A: If your neighborhood has hibiscus surviving outdoors through the winter, then you have nothing to worry about. Snowy days are usually not the killer of plants like these. The killer is extremely low temperatures. I would talk to someone locally to see what that person does to get the plants to survive the Virginia winters.

Q: I have 10 arborvitaes on my property. I would like to pull them out and move them to another location. What time of the year would be best to do this, and what is the best way to go about it? (Long Island, N.Y.)

A: In your part of the world, fall would be best, but wait until after a frost or two. Move the plants with as much of the original soil ball as possible and replant at the same depth.

Q: I live in Iowa, so the wind can be brutal. I keep thinking of purchasing arborvitae (large conifers and blue spruce get expensive). I see all sorts of varieties and prices on the Internet. I expect to spend around 20 dollars or so per tree with a height of maybe 3 feet. A local store is selling 7-foot trees (late season now) for 25 dollars. I want to get a quality plant and am hoping you can provide some suggestions. (e-mail reference)

A: I would not purchase trees on the Web. The local retailer has some at a good price and, at this time of year after sitting in their lots all summer, they have to be as tough as crowbars! Not necessarily so with something purchased on the Web. Be fussy about what you pick locally, which is something you cannot do when purchasing online.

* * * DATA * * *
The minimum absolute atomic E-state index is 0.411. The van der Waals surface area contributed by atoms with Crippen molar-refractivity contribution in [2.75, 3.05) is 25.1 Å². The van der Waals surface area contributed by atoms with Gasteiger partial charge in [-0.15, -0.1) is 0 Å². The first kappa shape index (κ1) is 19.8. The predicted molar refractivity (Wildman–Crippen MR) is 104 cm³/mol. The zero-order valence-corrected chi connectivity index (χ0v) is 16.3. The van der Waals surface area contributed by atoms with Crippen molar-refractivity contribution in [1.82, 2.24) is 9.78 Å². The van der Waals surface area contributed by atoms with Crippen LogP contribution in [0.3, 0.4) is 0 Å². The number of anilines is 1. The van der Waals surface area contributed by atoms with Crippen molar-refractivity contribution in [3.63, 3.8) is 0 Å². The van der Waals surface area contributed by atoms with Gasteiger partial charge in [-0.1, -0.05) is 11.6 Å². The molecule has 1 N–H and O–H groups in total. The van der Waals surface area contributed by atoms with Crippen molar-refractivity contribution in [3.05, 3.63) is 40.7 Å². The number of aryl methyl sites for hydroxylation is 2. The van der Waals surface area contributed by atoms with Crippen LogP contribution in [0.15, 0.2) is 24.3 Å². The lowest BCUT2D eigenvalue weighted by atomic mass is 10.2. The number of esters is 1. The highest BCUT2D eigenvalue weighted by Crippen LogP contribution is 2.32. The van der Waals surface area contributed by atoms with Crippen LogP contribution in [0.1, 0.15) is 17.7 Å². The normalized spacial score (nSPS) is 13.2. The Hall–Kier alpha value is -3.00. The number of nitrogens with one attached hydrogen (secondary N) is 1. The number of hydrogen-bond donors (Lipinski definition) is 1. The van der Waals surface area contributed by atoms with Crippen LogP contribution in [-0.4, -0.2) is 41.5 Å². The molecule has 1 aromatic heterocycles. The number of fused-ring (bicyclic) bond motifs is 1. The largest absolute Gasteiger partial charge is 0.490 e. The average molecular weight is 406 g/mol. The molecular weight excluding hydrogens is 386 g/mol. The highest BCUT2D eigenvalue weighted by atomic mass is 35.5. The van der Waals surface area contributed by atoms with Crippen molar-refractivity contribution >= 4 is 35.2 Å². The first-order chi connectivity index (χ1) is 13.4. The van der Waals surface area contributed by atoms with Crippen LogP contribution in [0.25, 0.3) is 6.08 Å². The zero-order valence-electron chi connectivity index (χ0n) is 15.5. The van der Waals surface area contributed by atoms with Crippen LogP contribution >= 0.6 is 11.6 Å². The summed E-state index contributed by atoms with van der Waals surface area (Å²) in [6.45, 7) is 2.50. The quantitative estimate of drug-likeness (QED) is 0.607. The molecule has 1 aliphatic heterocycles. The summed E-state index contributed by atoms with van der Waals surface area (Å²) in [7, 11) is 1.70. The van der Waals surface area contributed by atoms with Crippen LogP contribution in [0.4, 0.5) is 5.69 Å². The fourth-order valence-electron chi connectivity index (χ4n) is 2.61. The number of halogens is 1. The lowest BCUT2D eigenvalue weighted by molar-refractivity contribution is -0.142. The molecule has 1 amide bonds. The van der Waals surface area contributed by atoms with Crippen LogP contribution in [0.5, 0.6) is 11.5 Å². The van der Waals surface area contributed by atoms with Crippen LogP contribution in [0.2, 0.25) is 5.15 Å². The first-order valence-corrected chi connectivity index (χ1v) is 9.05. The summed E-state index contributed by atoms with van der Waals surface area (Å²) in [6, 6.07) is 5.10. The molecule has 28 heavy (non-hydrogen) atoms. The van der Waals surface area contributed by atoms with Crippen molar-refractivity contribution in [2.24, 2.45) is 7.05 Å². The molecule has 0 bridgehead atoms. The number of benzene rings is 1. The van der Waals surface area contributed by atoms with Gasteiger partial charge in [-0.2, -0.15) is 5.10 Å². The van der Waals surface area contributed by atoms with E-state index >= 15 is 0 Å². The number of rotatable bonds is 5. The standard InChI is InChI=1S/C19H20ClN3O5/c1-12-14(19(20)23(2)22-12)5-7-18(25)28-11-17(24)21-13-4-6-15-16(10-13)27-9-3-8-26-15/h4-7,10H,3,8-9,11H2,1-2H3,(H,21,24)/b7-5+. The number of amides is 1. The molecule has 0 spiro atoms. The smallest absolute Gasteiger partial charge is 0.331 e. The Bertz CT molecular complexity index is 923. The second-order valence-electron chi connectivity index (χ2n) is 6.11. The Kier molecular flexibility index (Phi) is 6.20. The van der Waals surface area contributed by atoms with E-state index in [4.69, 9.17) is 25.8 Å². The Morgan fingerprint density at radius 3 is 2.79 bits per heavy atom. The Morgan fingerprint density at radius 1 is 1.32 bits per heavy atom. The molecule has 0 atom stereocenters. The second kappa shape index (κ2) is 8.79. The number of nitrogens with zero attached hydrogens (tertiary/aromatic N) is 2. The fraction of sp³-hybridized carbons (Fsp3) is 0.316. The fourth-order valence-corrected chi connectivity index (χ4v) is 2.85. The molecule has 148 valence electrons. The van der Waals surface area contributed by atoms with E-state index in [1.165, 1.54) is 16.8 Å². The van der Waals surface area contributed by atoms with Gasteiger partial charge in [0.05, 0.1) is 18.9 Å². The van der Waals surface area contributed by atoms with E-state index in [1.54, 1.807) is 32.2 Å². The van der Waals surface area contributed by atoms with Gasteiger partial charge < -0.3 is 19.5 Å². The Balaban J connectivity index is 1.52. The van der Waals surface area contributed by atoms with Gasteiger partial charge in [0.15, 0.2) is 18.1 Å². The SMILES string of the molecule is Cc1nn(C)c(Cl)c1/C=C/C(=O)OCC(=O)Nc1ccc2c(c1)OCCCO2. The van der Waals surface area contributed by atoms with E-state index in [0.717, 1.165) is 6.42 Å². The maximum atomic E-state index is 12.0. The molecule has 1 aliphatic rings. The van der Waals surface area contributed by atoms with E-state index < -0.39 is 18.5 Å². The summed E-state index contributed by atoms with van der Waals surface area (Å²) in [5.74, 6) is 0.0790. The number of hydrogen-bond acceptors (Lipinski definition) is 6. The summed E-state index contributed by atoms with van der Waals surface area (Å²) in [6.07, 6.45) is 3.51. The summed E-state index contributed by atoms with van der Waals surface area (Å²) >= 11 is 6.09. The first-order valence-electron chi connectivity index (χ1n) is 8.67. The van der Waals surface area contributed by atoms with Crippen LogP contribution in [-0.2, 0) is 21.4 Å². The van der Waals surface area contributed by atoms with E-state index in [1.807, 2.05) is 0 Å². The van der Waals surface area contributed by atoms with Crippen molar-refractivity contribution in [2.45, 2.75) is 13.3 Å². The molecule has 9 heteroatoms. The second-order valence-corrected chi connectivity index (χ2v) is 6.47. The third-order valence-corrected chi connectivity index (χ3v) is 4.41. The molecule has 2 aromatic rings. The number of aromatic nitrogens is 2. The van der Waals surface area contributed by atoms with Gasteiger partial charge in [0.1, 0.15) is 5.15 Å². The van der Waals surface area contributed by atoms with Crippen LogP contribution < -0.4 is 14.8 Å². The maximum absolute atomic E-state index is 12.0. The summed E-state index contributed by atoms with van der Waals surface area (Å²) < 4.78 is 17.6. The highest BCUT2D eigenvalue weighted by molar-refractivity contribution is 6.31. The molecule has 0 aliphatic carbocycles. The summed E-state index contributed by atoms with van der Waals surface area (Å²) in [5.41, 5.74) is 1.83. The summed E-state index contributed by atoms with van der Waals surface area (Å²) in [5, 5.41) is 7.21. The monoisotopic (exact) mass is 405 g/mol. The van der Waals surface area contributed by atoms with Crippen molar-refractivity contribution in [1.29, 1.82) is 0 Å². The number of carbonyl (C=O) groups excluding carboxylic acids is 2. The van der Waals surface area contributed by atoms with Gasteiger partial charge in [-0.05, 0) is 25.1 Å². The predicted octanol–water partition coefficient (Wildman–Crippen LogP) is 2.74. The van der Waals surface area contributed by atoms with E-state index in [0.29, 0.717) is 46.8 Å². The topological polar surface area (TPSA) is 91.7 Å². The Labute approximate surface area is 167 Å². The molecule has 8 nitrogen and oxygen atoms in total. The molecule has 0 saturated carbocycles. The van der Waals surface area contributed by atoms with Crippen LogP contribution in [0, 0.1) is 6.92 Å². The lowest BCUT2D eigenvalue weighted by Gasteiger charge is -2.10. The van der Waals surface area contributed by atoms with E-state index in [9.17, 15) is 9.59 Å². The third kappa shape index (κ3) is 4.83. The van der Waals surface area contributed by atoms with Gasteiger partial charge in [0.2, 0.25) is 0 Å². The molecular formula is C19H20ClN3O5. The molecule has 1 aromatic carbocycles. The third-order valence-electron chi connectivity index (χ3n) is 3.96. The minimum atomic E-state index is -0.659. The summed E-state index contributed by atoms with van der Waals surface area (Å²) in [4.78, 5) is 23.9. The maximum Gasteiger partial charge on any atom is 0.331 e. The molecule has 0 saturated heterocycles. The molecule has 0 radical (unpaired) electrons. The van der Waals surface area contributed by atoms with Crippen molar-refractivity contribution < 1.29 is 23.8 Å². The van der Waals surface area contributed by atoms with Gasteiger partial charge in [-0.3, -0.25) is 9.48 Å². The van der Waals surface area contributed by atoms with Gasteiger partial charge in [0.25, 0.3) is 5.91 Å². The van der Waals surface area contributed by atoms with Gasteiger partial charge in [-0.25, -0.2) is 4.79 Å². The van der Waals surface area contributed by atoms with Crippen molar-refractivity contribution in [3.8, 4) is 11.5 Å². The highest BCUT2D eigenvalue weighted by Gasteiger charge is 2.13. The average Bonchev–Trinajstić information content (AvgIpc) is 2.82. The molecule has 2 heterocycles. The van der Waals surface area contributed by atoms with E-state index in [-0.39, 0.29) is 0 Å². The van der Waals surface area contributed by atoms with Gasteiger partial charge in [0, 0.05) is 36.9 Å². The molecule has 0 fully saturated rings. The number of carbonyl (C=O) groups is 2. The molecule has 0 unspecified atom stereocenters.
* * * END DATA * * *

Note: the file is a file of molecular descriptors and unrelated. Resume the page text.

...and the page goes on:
Q: You were so helpful some years ago when I had raspberry questions. I have little, green, iridescent beetle bugs. What can I use on my apple trees and other plants to stop them? Is there a spray or something? (e-mail reference)

A: Glad to help. It sounds like the pests could be Japanese beetles. The beetles are voracious eaters of leaves, especially anything in the rose family! You can use Sevin because it has little residue, but you must catch them when they are relatively inactive, such as early morning or evening.

Q: My lilac bush is beginning to drop its leaves. The leaves at the top are starting to turn yellow and falling off. I recently planted some lilies around the lilac bush and also mulched it. Could this have an effect on the plant? (e-mail reference)

A: Check the plant for cankers or lilac/ash borer damage. The plantings and mulch should not be causing this problem unless it was overdone.

Q: I live in Benson County. This morning I noticed my flowering crab has yellowing leaves with dark spots on them. The tree also is dropping leaves. How do I treat this? (e-mail reference)

A: This sounds like apple scab. For now, pick up all fallen leaves and spray the tree with a fungicide, such as Funginex, to keep it from spreading. Next spring, spray the tree with lime sulfur before it leafs out, and spray the Funginex or Bordeaux mixture when the tree is in full flower, but the bees are not active. Repeat the application in 10 to15 days.

Q: I have an ash tree in my front yard that appears to be having some health issues (see attached pictures). I am going to guess the tree is close to 30 years old. The leaves did not return on about half of the branches this spring. I don't see any signs of the bark peeling off. I am wondering what I should be doing to help the tree. Do I need to trim back some of the dead branches or spray it with some type of chemical? If so, what is the best time to do something? I realize that this is a few months late, but have been gone on business travel and didn't realize the severity of the problem. The tree is not completely dead and I would like to save it. (West Fargo, N.D.)